Tag Archive for Cameron Hill

Hill Researching “Mysterious” Zero-One Laws in Mathematics Department

Cameron Donnay Hill, assistant professor of mathematics, joined the faculty this fall.

Cameron Donnay Hill is an assistant professor of mathematics.

In this Q&A we speak with Cameron Donnay Hill, assistant professor of mathematics. Hill joined the Wesleyan faculty this fall.

Q: Professor Hill, welcome to Wesleyan! What attracted you to the University and the Department of Mathematics and Computer Science?

A: Wesleyan provides a wonderful balance between teaching and research that can be found almost nowhere else, and I can only think of a few additional places where the “average” undergrad is remarkably clever and curious.

Q: What are your research interests?

A: I’m mostly interested in questions about “finite and discrete” mathematical objects, but my research program is to adapt technology originally developed for “infinite and smooth(ish)” objects for studying my finite, discrete things. Right now, I’m specifically studying two phenomena known as zero-one laws and Ramsey properties, respectively.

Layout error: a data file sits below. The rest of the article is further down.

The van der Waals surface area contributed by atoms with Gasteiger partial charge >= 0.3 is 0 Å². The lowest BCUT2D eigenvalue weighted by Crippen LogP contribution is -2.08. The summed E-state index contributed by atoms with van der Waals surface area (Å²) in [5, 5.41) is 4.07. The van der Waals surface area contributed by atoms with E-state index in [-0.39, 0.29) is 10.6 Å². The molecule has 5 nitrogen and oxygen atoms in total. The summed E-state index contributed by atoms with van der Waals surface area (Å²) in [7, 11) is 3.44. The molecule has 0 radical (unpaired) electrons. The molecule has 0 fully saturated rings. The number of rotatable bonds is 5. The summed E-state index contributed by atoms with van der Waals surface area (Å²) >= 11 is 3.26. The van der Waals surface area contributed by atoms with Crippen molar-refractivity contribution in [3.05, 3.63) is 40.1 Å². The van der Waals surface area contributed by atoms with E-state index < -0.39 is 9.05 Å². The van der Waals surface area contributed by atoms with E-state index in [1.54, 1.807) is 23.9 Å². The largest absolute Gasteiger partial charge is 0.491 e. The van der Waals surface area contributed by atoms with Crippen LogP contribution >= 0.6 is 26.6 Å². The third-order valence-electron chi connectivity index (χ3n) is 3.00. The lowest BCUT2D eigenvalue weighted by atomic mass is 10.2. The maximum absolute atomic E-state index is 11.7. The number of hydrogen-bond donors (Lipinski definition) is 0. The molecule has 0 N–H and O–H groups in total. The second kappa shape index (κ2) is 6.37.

Q: Please explain what a zero-one law is.

A: If you have a collection of objects and some property, one can sometimes say “all but a negligible fraction of the objects in my collection have this property.” Really, we are interested in collections of properties, too, so the zero-one law will say something like, “for each of these properties, all but a negligible fraction of the *large enough* objects in my collection have that property.” Up to now, when I’ve said “collection of objects,” I’ve been talking about finite things, but when this zero-one law phenomenon happens, we find ourselves with an infinite object that has all of those properties and just generally represents the collection of finite objects but is far, far easier to work with.

Q: Will you continue this research at Wesleyan, or what do you hope to ultimately accomplish?

A: Unless something much more interesting comes along (which I doubt), I will keep going along the same research program. In the near term, I and several other logicians in New England hope to get a hold of zero-one laws in particular, which on the whole are quite mysterious to humans right now.

Q: What classes are you teaching this year?

A: This fall, I am teaching one calculus class and a set theory course for math majors.